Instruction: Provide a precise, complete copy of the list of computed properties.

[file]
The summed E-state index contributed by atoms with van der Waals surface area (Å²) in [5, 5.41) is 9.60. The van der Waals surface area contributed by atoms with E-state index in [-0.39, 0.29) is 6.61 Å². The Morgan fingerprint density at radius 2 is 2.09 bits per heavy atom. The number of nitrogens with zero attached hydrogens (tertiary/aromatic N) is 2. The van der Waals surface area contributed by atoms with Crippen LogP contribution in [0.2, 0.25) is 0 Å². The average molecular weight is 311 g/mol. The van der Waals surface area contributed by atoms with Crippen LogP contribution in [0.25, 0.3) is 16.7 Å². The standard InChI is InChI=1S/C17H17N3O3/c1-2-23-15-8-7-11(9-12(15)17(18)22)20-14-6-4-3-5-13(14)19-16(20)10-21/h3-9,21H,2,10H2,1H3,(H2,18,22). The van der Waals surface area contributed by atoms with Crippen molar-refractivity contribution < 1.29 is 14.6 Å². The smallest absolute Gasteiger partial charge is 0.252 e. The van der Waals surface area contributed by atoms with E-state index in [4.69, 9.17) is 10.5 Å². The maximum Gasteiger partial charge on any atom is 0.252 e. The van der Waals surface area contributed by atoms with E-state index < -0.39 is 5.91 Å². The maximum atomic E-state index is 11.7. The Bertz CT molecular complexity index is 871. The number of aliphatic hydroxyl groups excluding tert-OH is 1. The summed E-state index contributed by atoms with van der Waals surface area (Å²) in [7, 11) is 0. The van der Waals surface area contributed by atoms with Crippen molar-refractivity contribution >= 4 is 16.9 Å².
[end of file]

The summed E-state index contributed by atoms with van der Waals surface area (Å²) in [5, 5.41) is 9.60. The van der Waals surface area contributed by atoms with E-state index in [-0.39, 0.29) is 6.61 Å². The Morgan fingerprint density at radius 2 is 2.09 bits per heavy atom. The number of nitrogens with zero attached hydrogens (tertiary/aromatic N) is 2. The van der Waals surface area contributed by atoms with Crippen LogP contribution in [0.2, 0.25) is 0 Å². The average molecular weight is 311 g/mol. The van der Waals surface area contributed by atoms with Crippen LogP contribution in [0.25, 0.3) is 16.7 Å². The standard InChI is InChI=1S/C17H17N3O3/c1-2-23-15-8-7-11(9-12(15)17(18)22)20-14-6-4-3-5-13(14)19-16(20)10-21/h3-9,21H,2,10H2,1H3,(H2,18,22). The van der Waals surface area contributed by atoms with Crippen molar-refractivity contribution < 1.29 is 14.6 Å². The smallest absolute Gasteiger partial charge is 0.252 e. The van der Waals surface area contributed by atoms with E-state index in [4.69, 9.17) is 10.5 Å². The maximum Gasteiger partial charge on any atom is 0.252 e. The van der Waals surface area contributed by atoms with E-state index < -0.39 is 5.91 Å². The maximum atomic E-state index is 11.7. The Bertz CT molecular complexity index is 871. The number of aliphatic hydroxyl groups excluding tert-OH is 1. The summed E-state index contributed by atoms with van der Waals surface area (Å²) in [7, 11) is 0. The van der Waals surface area contributed by atoms with Crippen molar-refractivity contribution >= 4 is 16.9 Å².